In the middle of the night the wind started blowing, and Wayne went out to give everything a look. He quickly came back and said, "I think we have a problem–we are getting close to the moored boat!" I jumped up and joined him in the pilothouse. We were looking around and happened to notice that our depth was now 18 feet! We had forgotten about the famous tidal flows in Maine. We knew we needed more rode, but if we put out too much, we would be even closer to the boat. The wind switched a bit, and we moved away from the boat. We thought about going back to sleep but opted to wait a bit more. Good thing we did, because as soon as the tide started going out we switched around again, and got so close to the boat that I actually ran up on the bow and pushed off her railing.
So, at 4:30 a.m. we pulled up our anchor and looked for another place to go. We saw an open spot, and put our anchor down again. This time we accounted for the tide and put out 100 feet of chain; we wanted to make sure we would hold. Again, we watched for a while until we felt that all was fine and headed back to bed, ready to finally get some sleep.
The sun came up, and we slept in. We had some breakfast and talked about last night's excitement. We heard a motor coming and looked up to see the Yacht Club's water taxi coming to us. The man asked us if we were going to be leaving, and we told him that we planned on staying a few days. "Well then," he said. "You will need to move because you are anchored in the middle of the entrance channel!" We looked up and sure enough there were little green and red markers on either side of the channel, and we were smack dab in the middle. Oops again. No wonder there was this nice opening last night!
We moved again (this time to our own spot), put out the right amount of rode, and had a great time exploring this beautiful area. Biddeford turned out to be one of our favorite anchorages in Maine.
Lessons Learned: Be sure to know what the tide situation is at each anchorage. Also, it's best NOT to anchor in the middle of an entrance channel. To be safe, anchor rode should be at least 5 to 1 of your depth after adding the distance from your bow to waterline and tide.
Our next stop was Falmouth, Maine, where we took a break from anchoring and picked up a mooring. We hiked into town and bought our first Maine lobsters! Wow–what a treat! In Freeport, Maine, it was rainy and messy, but we did take the time to get a ride to town so we could visit and leave some of our money at the famous L.L.Bean store, which has been in Freeport since 1917. Today, besides L.L.Bean, there are more than 100 neighboring stores, making Freeport high on any Maine visitor's to-do list.
So far, we had been lucky with the weather. We hadn't seen any of the famous "pea soup fog" that Maine is famous for and our winds had been minimal. Overall, the seas had been very friendly.
The only navigation hazard we experienced so far was the absolutely amazing amount of lobster buoys EVERYWHERE! We had been warned about them, but until you see them you can't imagine how many there are, and how difficult it is to drive through them without catching a line or buoy on your propeller.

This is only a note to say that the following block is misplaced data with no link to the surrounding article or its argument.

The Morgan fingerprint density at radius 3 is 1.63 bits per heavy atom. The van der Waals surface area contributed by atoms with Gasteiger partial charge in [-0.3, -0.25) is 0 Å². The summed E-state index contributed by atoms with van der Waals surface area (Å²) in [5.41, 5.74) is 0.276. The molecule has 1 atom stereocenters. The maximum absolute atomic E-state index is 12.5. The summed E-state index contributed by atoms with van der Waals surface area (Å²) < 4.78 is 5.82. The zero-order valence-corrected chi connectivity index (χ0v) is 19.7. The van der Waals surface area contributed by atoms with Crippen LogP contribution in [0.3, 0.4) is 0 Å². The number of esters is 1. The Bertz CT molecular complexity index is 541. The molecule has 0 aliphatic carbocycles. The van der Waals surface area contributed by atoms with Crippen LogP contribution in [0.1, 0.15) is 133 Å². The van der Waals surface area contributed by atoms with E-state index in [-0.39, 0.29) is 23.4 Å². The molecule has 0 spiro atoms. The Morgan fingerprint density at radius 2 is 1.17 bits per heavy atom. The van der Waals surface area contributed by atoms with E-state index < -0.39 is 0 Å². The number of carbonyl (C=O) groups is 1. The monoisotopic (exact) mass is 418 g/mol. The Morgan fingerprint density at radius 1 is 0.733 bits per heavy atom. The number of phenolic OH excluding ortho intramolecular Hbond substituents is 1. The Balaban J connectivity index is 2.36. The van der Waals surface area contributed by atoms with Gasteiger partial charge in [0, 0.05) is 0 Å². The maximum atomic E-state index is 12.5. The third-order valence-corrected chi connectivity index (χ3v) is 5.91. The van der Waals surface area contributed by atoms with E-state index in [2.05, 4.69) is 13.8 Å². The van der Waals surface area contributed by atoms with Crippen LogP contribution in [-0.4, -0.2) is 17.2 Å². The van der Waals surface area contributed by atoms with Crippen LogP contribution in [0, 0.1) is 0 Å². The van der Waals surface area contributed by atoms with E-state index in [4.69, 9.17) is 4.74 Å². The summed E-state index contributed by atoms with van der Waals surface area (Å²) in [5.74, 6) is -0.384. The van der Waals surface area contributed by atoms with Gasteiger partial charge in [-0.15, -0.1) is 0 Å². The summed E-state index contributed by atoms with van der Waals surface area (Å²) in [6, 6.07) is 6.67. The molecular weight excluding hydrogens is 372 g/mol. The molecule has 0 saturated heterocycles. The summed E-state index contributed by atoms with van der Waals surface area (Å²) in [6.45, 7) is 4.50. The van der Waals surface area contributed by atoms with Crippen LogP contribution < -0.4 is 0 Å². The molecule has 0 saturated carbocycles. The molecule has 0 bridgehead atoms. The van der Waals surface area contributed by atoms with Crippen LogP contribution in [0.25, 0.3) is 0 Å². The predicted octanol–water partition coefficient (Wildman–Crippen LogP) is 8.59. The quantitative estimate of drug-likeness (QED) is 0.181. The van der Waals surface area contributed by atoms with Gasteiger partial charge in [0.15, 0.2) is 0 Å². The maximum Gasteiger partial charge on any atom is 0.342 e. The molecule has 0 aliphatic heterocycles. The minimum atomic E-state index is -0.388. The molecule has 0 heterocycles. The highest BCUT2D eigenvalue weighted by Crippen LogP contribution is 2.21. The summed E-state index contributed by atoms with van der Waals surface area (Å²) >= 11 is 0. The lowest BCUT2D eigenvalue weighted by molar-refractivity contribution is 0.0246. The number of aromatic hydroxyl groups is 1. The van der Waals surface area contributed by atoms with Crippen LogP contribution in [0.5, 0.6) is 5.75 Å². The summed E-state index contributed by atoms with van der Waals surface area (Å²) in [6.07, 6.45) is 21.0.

Our plan had been to pick up a mooring in Potts Harbor, but we tried and tried to raise the harbor on the VHF, but couldn't reach them. Fearing the harbor might be full, we continued on to the small but beautiful Mackerel Cove.
Sometimes the unplanned anchorages provide a hidden gem, and Mackerel Cove was one of those surprises. A small fishing harbor filled with lobster boats. Quaint little houses dotted the shoreline.
It was late afternoon as we pulled into the harbor. The moored lobster boats were swinging and we found a spot in the middle of them. There was an empty mooring ball ahead of us a bit, but since it was late, we didn't worry about it.
We figured our depth and put out enough rode to cover the tides. The anchor went down, engine off, and we settled in for a lovely evening. Or so we thought.
It was just about sundown and we were sitting up top enjoying the view when we first heard, then saw, the lobster boat from the empty mooring pull in and grab his ball. Almost dark, we calculated how far away the boat was, and felt it was probably fine. The captain of the late boat did a few chores, and then jumped in his dinghy to head for shore. We waved him over and said hello. We told him we were a little concerned that we might be too close to him and asked what he thought. He looked back and said that we looked good, and not to worry. Off he went, and we finished off our evening and tucked ourselves in.
Sometime during the night we noticed the wind was picking up and we heard thunder in the distance. It started to rain, and a little more wind. Wayne went up to look around and again he called for me to come have a look.
We were beginning to swing with the wind, and with every swing, we were getting closer to, first, our "friend's" boat, and then, to another nearby. The rain and wind came harder, and with that, the closer we got to these boats. Wayne went out in the storm to pull in some rode (thinking that would pull us a bit away) and came back in soaked.
We sat in the pilothouse and watched the wind switch again, and now we came close to the boat again! This went on the rest of the night. Finally, the storm eased, and at 4:30 a.m. the first of the lobster boat captains came out to his boat and drove off for a day of fishing. One by one they came and left, and at 5 a.m. we watched our friend unhook his mooring ball and head off, unaware that we were sitting there exhausted, sleepy, and happy the night was over.